Trouble In Butetown
Diana Nneka Atuona
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Butetown, or as it is more commonly known Tiger Bay, is a dockland area of Cardiff which has long been home to a multicultural mix of people from many countries. It is here, in the middle of the Second World War, that landlady Gwyneth lives with her daughters, Connie and Georgina, and takes in lodgers (illegally). Theirs is a mixed-race family, her husband a Nigerian sailor. He has been reported missing, his wife knows he almost certainly drowned, but schoolgirl Georgina still looks for her dada’s return.
Connie is a young woman who wants to enjoy life; the Americans have a barracks not far away, they have livened things up. She has a good voice and sees herself entertaining the troops, not stuck under her mother’s thumb. She went out to a dance with Peggy and, to her mother’s annoyance, has stayed out later than promised.
Dockworker uncle Patsy (Ifan Huw Dafydd) also lives with them and current lodgers are Caribbean sailor Norman (Zephryn Taitte) and Dullah (Zaqi Ismail) who is attached to Peggy (Bethan Mary-James), though there is an arranged marriage already set up in his own country.
This may seem like a friendly, unprejudiced community, which has been horrified by the segregation imposed by the US forces on African-American GIs, but Gwyneth has herself experience savage racism from her own family.
At first, this seems a conventional comedy of character built around a household with easy-going attitudes and a fondness for the illegal hooch that Gwyneth makes, but it is disrupted when Nate, a black GI on the run from the Military Police, hides himself in their outside lavatory.
First Georgina and then Conniie is determined help him, but what will they do when the police come in search of him, especially when they discover all that has happened?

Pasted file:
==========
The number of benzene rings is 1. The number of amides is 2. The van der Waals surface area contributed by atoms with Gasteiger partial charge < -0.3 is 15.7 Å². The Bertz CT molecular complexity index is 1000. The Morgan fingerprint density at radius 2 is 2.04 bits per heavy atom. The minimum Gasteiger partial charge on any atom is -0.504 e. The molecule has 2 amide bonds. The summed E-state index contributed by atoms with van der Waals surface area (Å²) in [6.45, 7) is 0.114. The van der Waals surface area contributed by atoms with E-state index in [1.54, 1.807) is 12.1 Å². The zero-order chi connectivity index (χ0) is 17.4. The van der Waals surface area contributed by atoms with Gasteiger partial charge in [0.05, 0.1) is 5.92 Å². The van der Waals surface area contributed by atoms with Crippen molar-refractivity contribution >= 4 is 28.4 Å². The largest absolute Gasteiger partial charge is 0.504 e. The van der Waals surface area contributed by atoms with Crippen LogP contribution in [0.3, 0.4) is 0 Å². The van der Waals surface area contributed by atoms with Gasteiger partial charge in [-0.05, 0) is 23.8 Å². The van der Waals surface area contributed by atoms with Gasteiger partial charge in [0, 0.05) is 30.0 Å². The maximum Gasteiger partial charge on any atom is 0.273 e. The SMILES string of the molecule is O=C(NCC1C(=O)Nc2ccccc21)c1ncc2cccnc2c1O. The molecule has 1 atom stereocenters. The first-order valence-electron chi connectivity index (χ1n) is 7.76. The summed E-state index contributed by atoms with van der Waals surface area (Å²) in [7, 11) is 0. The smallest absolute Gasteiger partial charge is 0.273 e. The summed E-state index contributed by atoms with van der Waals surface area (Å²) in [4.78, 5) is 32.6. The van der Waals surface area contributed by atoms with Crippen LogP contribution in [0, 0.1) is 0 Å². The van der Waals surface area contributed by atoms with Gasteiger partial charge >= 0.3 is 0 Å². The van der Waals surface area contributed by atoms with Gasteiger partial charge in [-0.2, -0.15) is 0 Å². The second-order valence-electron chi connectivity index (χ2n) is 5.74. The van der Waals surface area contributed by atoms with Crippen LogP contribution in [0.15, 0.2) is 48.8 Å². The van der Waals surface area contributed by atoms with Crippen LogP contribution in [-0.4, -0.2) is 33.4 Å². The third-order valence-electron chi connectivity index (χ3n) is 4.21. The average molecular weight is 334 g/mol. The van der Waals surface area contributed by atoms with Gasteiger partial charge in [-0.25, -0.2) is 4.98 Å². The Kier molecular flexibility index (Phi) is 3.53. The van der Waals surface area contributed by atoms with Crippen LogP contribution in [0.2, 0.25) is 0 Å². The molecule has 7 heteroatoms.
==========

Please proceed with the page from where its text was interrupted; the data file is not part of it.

Sarah Parish is excellent as Gwyneth; she may have heart of gold but the strain of rearing her family, running the house and handling her easy-going lodgers is evident, and she is especially moving in revealing her own experience of racism. On press night, Rosie Ekenna as Georgina (a role she shares with Ellie-Mae Siame) was delightful, she could have stolen the show if Tinuke Craig’s direction hadn’t ensured a balance between all these strong characters.
Young Rosie was making her professional stage debut; so too were Rita Bernard-Shaw and Samuel Adewunmi as Connie and Nate, whose growing attachment culminates in a touchingly played rooftop sharing.
Peter McKintosh places the action a cluttered room, a piano at its centre. International flags and photos on the walls reflect Tiger Bay’s world-mix and, among the upper storeys, ropes are a reminder that it is a shipping hub, while Oliver Fenwick’s lighting defines when the action moves outdoors.
Connie and Peggy may find their fun in the dancehall, but here indoors is a haven. With the door locked, little Georgina is told not to open it for anyone, but that can’t keep the racist authority from breaking the door down. The play is set in 1943, but how different are things today?
Reviewer: Howard Loxton